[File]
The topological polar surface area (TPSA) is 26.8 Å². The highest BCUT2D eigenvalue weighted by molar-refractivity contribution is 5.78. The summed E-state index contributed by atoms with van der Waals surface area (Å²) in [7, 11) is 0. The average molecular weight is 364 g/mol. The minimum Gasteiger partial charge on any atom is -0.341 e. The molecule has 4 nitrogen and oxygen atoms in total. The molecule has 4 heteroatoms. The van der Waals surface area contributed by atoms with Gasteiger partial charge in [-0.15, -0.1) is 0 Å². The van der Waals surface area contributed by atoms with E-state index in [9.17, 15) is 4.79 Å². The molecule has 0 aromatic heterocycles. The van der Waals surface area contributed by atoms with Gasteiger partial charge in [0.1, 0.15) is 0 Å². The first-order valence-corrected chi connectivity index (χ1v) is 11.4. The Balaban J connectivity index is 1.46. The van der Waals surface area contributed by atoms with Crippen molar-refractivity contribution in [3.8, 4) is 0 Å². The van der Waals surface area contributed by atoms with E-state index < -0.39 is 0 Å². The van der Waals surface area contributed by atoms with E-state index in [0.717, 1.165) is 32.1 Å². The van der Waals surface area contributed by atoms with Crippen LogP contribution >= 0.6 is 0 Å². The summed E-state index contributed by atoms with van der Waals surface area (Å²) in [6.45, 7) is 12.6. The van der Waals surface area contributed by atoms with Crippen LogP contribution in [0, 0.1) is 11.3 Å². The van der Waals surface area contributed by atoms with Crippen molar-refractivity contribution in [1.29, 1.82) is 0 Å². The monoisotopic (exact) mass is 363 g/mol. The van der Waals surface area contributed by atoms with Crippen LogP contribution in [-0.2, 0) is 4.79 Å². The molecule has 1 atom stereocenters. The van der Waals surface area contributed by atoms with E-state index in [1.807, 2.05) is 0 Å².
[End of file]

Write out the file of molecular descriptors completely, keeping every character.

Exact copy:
The topological polar surface area (TPSA) is 26.8 Å². The highest BCUT2D eigenvalue weighted by molar-refractivity contribution is 5.78. The summed E-state index contributed by atoms with van der Waals surface area (Å²) in [7, 11) is 0. The average molecular weight is 364 g/mol. The minimum Gasteiger partial charge on any atom is -0.341 e. The molecule has 4 nitrogen and oxygen atoms in total. The molecule has 4 heteroatoms. The van der Waals surface area contributed by atoms with Gasteiger partial charge in [-0.15, -0.1) is 0 Å². The van der Waals surface area contributed by atoms with E-state index in [9.17, 15) is 4.79 Å². The molecule has 0 aromatic heterocycles. The van der Waals surface area contributed by atoms with Gasteiger partial charge in [0.1, 0.15) is 0 Å². The first-order valence-corrected chi connectivity index (χ1v) is 11.4. The Balaban J connectivity index is 1.46. The van der Waals surface area contributed by atoms with Crippen molar-refractivity contribution in [3.8, 4) is 0 Å². The van der Waals surface area contributed by atoms with E-state index < -0.39 is 0 Å². The van der Waals surface area contributed by atoms with E-state index in [0.717, 1.165) is 32.1 Å². The van der Waals surface area contributed by atoms with Crippen LogP contribution >= 0.6 is 0 Å². The summed E-state index contributed by atoms with van der Waals surface area (Å²) in [6.45, 7) is 12.6. The van der Waals surface area contributed by atoms with Crippen LogP contribution in [0, 0.1) is 11.3 Å². The van der Waals surface area contributed by atoms with Crippen molar-refractivity contribution in [1.29, 1.82) is 0 Å². The monoisotopic (exact) mass is 363 g/mol. The van der Waals surface area contributed by atoms with Crippen LogP contribution in [-0.2, 0) is 4.79 Å². The molecule has 1 atom stereocenters. The van der Waals surface area contributed by atoms with E-state index in [1.807, 2.05) is 0 Å².